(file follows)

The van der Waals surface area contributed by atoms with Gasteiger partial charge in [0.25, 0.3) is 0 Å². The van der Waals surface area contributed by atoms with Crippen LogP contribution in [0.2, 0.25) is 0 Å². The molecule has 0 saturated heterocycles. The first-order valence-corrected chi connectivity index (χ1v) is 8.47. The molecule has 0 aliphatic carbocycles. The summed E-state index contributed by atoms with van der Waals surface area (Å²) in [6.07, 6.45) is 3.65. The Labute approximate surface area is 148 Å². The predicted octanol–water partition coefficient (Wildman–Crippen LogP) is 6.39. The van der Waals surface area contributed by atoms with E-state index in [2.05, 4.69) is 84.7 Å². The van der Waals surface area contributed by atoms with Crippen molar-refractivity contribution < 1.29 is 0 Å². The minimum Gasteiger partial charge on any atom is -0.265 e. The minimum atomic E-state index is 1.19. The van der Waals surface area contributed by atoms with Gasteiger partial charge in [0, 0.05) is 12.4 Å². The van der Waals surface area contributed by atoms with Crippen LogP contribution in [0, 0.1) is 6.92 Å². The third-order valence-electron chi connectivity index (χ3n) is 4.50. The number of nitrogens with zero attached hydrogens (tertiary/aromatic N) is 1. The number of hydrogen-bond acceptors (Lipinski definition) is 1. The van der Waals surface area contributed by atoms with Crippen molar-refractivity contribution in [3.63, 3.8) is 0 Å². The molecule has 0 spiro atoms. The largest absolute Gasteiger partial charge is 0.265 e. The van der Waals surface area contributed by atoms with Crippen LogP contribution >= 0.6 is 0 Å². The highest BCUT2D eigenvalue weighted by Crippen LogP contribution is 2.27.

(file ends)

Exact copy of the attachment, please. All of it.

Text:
The van der Waals surface area contributed by atoms with Gasteiger partial charge in [0.25, 0.3) is 0 Å². The van der Waals surface area contributed by atoms with Crippen LogP contribution in [0.2, 0.25) is 0 Å². The molecule has 0 saturated heterocycles. The first-order valence-corrected chi connectivity index (χ1v) is 8.47. The molecule has 0 aliphatic carbocycles. The summed E-state index contributed by atoms with van der Waals surface area (Å²) in [6.07, 6.45) is 3.65. The Labute approximate surface area is 148 Å². The predicted octanol–water partition coefficient (Wildman–Crippen LogP) is 6.39. The van der Waals surface area contributed by atoms with E-state index in [2.05, 4.69) is 84.7 Å². The van der Waals surface area contributed by atoms with Crippen molar-refractivity contribution < 1.29 is 0 Å². The minimum Gasteiger partial charge on any atom is -0.265 e. The minimum atomic E-state index is 1.19. The van der Waals surface area contributed by atoms with Gasteiger partial charge in [0, 0.05) is 12.4 Å². The van der Waals surface area contributed by atoms with Crippen LogP contribution in [0, 0.1) is 6.92 Å². The third-order valence-electron chi connectivity index (χ3n) is 4.50. The number of nitrogens with zero attached hydrogens (tertiary/aromatic N) is 1. The number of hydrogen-bond acceptors (Lipinski definition) is 1. The van der Waals surface area contributed by atoms with Crippen molar-refractivity contribution in [3.63, 3.8) is 0 Å². The molecule has 0 spiro atoms. The largest absolute Gasteiger partial charge is 0.265 e. The van der Waals surface area contributed by atoms with Crippen LogP contribution >= 0.6 is 0 Å². The highest BCUT2D eigenvalue weighted by Crippen LogP contribution is 2.27.